Knowing how the station itself is laid out is an important thing for us as well – to avoid stares & questions we weren’t comfortable in answering. If there is one thing that stands out about the bike is how it folds and how this often attracts attention of onlookers. So I picked a spot with the least traffic of all, where we got to fold our rides in a quiet and hidden corner at our own leisure. It isn’t easy for first timers, but with more practise, I’m sure we will be better at it.
Now, to be better commuters, I am going to cultivate this practice of bagging our bikes each time we are to board any train at any station at all.
The idea of using the IKEA Dimpa bag is not mine. Sourcing ideas from the blogs and articles of other Brompton users, this was how we came about to its existence and usage. I have to say, the bag fits the bike marvellously! The designer of the bag deserves lots of praise from us Brompton owners! It is cheap, light and easy to store away while not in use.
Using the bag to cover the bike not only helps to protect it, but also to protect other commuters from contact with the open parts of the bike. It is also an additional blessing that it doesn’t draw too much attention to it, making our transition into the train station easier. In time, I am sure we will find a better bag for our rides, but for now, we shall make do with whatever we can afford.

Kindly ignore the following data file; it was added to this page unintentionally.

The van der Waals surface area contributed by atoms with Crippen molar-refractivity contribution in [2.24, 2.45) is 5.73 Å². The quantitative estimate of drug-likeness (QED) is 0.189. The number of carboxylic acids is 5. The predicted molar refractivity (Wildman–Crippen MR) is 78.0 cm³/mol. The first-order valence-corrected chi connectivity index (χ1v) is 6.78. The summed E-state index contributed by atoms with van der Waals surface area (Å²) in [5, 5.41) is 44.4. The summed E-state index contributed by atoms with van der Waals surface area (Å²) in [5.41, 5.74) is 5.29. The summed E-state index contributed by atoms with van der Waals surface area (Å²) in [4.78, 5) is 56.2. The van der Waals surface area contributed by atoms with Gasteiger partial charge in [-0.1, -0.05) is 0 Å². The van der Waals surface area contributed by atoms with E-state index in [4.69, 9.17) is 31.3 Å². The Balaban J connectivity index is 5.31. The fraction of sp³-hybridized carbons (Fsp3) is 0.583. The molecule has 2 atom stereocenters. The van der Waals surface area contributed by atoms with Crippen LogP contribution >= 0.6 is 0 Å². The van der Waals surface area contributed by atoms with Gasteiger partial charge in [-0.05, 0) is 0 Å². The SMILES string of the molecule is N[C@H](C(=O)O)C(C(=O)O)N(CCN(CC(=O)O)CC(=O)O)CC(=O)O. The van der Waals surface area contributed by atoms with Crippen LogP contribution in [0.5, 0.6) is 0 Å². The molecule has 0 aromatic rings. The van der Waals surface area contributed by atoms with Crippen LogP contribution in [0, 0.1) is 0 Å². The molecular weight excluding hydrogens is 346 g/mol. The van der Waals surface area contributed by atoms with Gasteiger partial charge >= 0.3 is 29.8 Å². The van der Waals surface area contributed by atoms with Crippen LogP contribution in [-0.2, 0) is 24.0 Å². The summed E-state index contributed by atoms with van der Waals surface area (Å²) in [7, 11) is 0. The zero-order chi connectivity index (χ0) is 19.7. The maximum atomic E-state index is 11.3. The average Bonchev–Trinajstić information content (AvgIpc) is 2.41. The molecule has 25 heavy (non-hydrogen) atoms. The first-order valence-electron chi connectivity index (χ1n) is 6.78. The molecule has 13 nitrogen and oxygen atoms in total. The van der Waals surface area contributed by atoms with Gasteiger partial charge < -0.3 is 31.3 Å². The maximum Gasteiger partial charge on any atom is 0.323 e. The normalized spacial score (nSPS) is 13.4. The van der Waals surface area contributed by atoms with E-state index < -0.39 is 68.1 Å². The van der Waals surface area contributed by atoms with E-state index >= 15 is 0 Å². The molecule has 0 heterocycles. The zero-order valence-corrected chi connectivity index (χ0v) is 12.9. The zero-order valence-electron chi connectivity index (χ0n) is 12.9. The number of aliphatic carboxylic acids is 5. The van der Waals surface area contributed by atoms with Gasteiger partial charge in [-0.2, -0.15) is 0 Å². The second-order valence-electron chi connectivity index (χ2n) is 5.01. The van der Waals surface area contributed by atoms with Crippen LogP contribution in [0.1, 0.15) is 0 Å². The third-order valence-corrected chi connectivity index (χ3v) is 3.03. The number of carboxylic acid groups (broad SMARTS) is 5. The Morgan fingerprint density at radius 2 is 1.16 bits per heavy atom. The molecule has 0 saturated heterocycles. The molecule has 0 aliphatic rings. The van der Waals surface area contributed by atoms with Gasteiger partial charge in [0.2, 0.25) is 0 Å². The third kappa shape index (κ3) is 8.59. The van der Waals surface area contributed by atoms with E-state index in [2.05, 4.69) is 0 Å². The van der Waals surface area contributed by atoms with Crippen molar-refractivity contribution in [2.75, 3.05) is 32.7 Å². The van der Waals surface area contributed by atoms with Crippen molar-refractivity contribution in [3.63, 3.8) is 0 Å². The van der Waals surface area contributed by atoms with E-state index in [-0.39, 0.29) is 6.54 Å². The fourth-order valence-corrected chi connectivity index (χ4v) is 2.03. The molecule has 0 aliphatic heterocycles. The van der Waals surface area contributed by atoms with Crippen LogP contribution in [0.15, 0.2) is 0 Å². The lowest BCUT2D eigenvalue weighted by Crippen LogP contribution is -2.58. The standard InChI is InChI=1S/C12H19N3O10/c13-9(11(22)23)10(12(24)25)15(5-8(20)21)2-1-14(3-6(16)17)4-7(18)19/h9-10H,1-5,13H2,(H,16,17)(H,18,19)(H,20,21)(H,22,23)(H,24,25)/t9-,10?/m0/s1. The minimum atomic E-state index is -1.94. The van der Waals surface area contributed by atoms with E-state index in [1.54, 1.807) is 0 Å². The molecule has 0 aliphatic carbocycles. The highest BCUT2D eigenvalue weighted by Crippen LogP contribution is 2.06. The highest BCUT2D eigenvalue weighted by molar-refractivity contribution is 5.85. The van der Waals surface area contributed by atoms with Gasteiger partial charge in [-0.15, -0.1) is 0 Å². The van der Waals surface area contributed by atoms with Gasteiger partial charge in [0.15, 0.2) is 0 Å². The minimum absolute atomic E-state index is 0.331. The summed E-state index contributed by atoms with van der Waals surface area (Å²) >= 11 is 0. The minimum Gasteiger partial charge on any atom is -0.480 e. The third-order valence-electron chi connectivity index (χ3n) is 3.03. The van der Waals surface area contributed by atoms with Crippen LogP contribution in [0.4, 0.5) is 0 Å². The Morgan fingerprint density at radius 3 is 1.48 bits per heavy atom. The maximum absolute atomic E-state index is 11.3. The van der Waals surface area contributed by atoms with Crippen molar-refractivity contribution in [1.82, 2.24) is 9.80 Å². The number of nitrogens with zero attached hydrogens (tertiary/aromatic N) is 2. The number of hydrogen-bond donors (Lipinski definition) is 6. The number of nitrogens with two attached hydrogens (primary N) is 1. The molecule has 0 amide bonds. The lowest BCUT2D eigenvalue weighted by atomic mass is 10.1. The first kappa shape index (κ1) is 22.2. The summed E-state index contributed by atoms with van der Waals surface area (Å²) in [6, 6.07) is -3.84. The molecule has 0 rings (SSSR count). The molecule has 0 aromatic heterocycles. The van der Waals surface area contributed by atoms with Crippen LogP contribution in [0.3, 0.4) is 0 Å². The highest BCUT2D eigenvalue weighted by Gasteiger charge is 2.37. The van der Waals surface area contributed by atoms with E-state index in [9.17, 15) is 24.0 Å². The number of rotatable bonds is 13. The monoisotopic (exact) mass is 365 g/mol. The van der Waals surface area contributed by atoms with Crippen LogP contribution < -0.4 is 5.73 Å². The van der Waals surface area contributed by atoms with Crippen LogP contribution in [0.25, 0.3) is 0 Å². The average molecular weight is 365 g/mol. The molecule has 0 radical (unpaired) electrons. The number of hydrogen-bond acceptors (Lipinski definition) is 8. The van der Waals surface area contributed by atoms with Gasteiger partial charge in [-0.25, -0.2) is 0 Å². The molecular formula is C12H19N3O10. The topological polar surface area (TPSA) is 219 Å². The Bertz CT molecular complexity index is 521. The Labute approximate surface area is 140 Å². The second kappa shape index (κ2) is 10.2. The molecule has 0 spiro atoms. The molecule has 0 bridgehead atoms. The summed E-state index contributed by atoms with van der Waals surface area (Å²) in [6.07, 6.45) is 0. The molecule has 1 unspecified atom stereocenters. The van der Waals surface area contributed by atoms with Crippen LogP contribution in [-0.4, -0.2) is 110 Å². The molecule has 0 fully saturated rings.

In the meantime, here’s to more adventures with our bikes!
For the past few days, it has been raining almost nonstop. From drizzling to heavy raindrops, everywhere’s been gloomy and cooling. Welcome back o’ you monsoon rains.
Aside from wet roads, squishy brown earth, and half-dried laundry, life goes on as usual. Whenever it rains, traffic in Kuala Lumpur city will slow to a crawl. Maybe the rains make drivers sleepy. Then again, I’m more inclined to believe that everyone slows down for fear of slippery roads. For whatever the reason, December is a great time to stay indoors and catch up on those stacks of movie DVDs, read that long forgotten novel and do all the things you want to do at home.
While my better half is away at work, I’ve gone about to look for some fresh fish in the supermarket. Why not the market? Well, because usually on rainy days, most vendors would opt not to sell in the open, so my chances are better in the supermarket. Besides, it’s not a guaranteed thing that open markets will sell produce cheaper than the ones in the supermarket.
Best go in the morning when the fish are fresh. Not too early though as the fresh food might not even be on the counter yet.